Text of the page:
- The Washington Times - Wednesday, June 14, 2006

Boston in common

What occasion brought Rep. Edward J. Markey, Massachusetts Democrat, Undersecretary of StateR. Nicholas Burns and TV talkmeister John McLaughlin together last night?

A reception for alumni and friends of Boston College — at the Jordanian Embassy, no less — with guest of honor the Rev. William P. Leahy, the college president.

Jordanian Ambassador Karim Kawar, who grew up in Amman, graduated from the Jesuit university in 1987. By the time he was 20, he had established his first company. He later led an umbrella group of 10 computer software companies and information systems.

Catholic chaos

We turn to the spring issue of Boston College Magazine, which tells of an intriguing campus discussion on Catholicism by a panel of well-known Washington Catholics: NBC “Meet the Press” host Tim Russert, Democratic strategist James Carville, former Republican National Committee head Ed Gillespie, former Ronald Reagan speechwriter Peggy Noonan and Washington Post columnist E.J. Dionne. The highlights:

Ms. Noonan wasn’t shy to say that liberals claim to speak for “the little guy,” but that “there’s no guy who is littler than someone who might be aborted tomorrow.”

Mr. Gillespie, meanwhile, argued that “marriage is the union between one man and one woman.” But Mr. Dionne observed that his homosexual cousin in Massachusetts has now married his partner of 31 years, adding: “I did not think that was a moral evil.”

As for the ever-entertaining Mr. Carville, he maintained that “the Church’s position on birth control in marriage is ridiculous” and termed himself “the ultimate cafeteria Catholic.”

Perhaps this mixed-up panel was best explained by Ms. Noonan: “I’m not sure it’s easy to be a Catholic and a Democrat or a Catholic and a Republican, just because it’s hard in general to be a Catholic. But I think it’s worth the struggle.”

Eye the opponent

Like an eager football coach waiting to see which team he’ll play in the Super Bowl, Virginia Republican Sen. George Allen, son of legendary Washington Redskins football coach George Allen, monitored returns from yesterday’s Democratic Senate primary so he could see who his challenger will be in November.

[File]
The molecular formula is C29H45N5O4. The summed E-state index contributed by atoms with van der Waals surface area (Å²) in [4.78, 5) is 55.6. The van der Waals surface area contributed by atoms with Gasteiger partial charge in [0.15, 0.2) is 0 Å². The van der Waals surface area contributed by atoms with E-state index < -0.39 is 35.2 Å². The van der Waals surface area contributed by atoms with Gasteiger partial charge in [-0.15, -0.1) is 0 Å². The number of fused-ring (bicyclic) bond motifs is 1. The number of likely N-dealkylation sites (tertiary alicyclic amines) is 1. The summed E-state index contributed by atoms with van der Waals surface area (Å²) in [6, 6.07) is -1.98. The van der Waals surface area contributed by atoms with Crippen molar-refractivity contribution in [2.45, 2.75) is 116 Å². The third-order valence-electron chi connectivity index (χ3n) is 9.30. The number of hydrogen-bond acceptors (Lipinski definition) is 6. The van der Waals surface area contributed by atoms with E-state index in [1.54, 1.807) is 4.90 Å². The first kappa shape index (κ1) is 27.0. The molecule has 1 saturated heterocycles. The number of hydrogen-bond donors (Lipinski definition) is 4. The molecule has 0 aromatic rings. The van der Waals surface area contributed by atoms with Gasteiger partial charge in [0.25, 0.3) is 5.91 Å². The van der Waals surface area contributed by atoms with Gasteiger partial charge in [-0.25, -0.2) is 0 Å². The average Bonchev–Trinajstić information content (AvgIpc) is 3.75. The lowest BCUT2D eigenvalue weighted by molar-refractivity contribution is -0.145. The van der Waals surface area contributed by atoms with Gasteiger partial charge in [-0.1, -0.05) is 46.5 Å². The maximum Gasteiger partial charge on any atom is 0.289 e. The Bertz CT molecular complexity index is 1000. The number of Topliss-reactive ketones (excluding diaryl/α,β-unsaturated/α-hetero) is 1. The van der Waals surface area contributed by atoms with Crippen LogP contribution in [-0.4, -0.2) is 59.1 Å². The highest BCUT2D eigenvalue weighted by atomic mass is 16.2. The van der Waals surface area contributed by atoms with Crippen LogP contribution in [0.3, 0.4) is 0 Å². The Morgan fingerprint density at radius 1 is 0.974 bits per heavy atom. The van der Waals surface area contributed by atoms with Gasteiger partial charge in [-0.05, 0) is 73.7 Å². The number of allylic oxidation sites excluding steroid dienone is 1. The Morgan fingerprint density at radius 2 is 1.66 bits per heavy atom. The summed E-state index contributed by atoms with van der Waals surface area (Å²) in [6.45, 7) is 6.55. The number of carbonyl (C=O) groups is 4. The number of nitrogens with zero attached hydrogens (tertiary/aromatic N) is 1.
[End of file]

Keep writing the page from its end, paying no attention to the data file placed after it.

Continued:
There was even an open house last evening at the Friends of George Allen Campaign Headquarters in Shirlington, and the event included watching election results.

“Timing is everything, as Senator George Allen knows all too well, not just in football plays, but in politics as well,” one supporter told Inside the Beltway.

Ironically, one of the two Democratic candidates, James Webb, a Navy secretary under Ronald Reagan, had endorsed Mr. Allen in the 2000 election.

‘Byrd droppings’

Does anybody find it rude that on the day that Sen. Robert C. Byrd became the longest-serving senator in U.S. history he was named “Porker of the Month” by Citizens Against Government Waste?

We didn’t think so.

The West Virginia Democrat has sat on the Appropriations Committee since 1959, his first year in the Senate. He has been chairman and now is ranking member. In 1991, CAGW began tracking federal pork, and in those 15 years, West Virginia has received $2.95 billion in pork — ranked in the top four per capita for five years running.

Not surprisingly, 33 projects in West Virginia bear Mr. Byrd’s name, including the Robert C. Byrd Green Bank Telescope, the Robert C. Byrd Highway and the Robert C. Byrd Hardwood Technologies Center.

“West Virginia has always had four friends: God Almighty, Sears Roebuck, Carter’s liver pills and Robert C. Byrd,” or so the senator once boasted.

Meese and men

Those were lieutenants from Ronald Reagan’s unsuccessful 1976 presidential primary campaign against Gerald R. Ford who gathered for a 30-year anniversary at the former Reagan Ranch outside Santa Barbara, Calif.

Fond memories were recalled by former Attorney General Edwin I. Meese III, seconded by authors of numerous Reagan books in the crowd, including Martin Anderson, Peter Hannaford, and Craig Shirley, who says he has been appointed to the board of the Young America’s Foundation, which now owns the ranch.

John McCaslin, whose column is nationally syndicated, can be reached at 202/636-3284 or jmccaslin@washingtontimes.com.

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